Our Clergy are involved in a variety of ministries as well as parochial; chaplains to industry, academic institutions, care homes and charitable hostels and other organisations as well as extensions of common pastoral ministry such as bereavement counselling and other specialist ministries in music, liturgy, retreat leading and missionary work.
The Church does not charge money for any services whether private individuals or corporations. Clergy may accept donations for the benefit of a local ministry e.g. to help with the costs of running a Mass Centre but will not accept any monetary renumeration for their pastoral ministry. Customary Mass Stipends and Stole Fees are, however, gratefully received.
Sacramental ministrations such as anointing with holy oil, Confession, the Eucharist or Viaticum will only be administered to Confirmed persons of the Roman Catholic, Old Catholic, Orthodox Catholic or Anglo-Catholic traditions and then only when a priest of an individual's own church is unavailable or for some reason is expressly not preferred.
Emergency Baptism, and Viaticum (last confession, anointing and Eucharist for the dying) and Confirmation may be administered in extremis (i.e. in an absolute emergency, or in case of imminent death). As a matter of courtesy, any such sacrament so administered will be communicated to the person's regular parish priest of the tradition of their birth and place of residence.
All clergy are CRB checked for regular ministry to vulnerable groups and will be happy to undergo CRB checking if required by an external agency i.e. youth organisation, school or nursing home etc for the purposes of ministering to people in that institution.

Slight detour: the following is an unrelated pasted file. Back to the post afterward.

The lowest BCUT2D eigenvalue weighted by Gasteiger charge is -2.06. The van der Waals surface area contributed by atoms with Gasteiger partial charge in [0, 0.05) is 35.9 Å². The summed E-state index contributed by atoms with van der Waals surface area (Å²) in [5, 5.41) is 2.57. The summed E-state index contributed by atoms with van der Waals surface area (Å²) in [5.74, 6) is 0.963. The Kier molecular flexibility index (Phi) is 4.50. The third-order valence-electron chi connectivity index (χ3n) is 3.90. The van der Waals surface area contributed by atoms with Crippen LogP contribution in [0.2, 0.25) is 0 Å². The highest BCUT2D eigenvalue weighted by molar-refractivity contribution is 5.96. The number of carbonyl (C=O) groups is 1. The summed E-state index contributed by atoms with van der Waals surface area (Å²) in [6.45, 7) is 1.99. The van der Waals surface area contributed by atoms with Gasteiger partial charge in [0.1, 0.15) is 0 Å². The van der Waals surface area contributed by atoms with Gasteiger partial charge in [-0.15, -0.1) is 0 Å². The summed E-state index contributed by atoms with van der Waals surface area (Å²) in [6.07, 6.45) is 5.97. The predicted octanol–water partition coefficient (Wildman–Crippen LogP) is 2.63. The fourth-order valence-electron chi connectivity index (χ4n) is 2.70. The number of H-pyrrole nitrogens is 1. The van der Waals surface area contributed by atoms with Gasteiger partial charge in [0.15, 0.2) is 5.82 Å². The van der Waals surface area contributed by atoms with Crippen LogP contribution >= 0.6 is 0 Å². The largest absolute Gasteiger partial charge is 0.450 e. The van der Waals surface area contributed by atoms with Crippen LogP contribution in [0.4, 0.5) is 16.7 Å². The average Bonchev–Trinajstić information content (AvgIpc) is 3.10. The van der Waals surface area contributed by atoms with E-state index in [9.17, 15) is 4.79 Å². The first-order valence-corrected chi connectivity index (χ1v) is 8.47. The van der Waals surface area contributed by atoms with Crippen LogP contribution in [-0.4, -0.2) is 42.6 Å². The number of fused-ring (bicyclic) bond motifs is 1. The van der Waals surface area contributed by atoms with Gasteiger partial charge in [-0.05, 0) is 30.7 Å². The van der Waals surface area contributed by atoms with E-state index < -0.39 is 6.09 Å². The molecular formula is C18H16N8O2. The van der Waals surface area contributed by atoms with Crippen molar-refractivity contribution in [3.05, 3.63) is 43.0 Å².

Exactly because some of our clergy are themselves employed they more fully appreciate the stresses and strains of daily life for most people. The constant weighing up of priorities, home and work life balance and the constant struggle to "find time" for oneself or family or friends. However, despite this our clergy employ their spare time to facilitate their first vocation in life, the service of Christ and of His Church and to serve the servants of God.
ORC clergy by virtue of their being or having been "worker priests," possess various professional qualifications and experience gained in the world of work. Some are trained health professionals, others social workers, some teachers and others small business owners, some have even been publicans, military service personnel or funeral directors! An individual priest may then be just as comfortable discussing the spiritual as the material problems of life providing a unique perspective on ministry that other mainstream clergy don't always possess.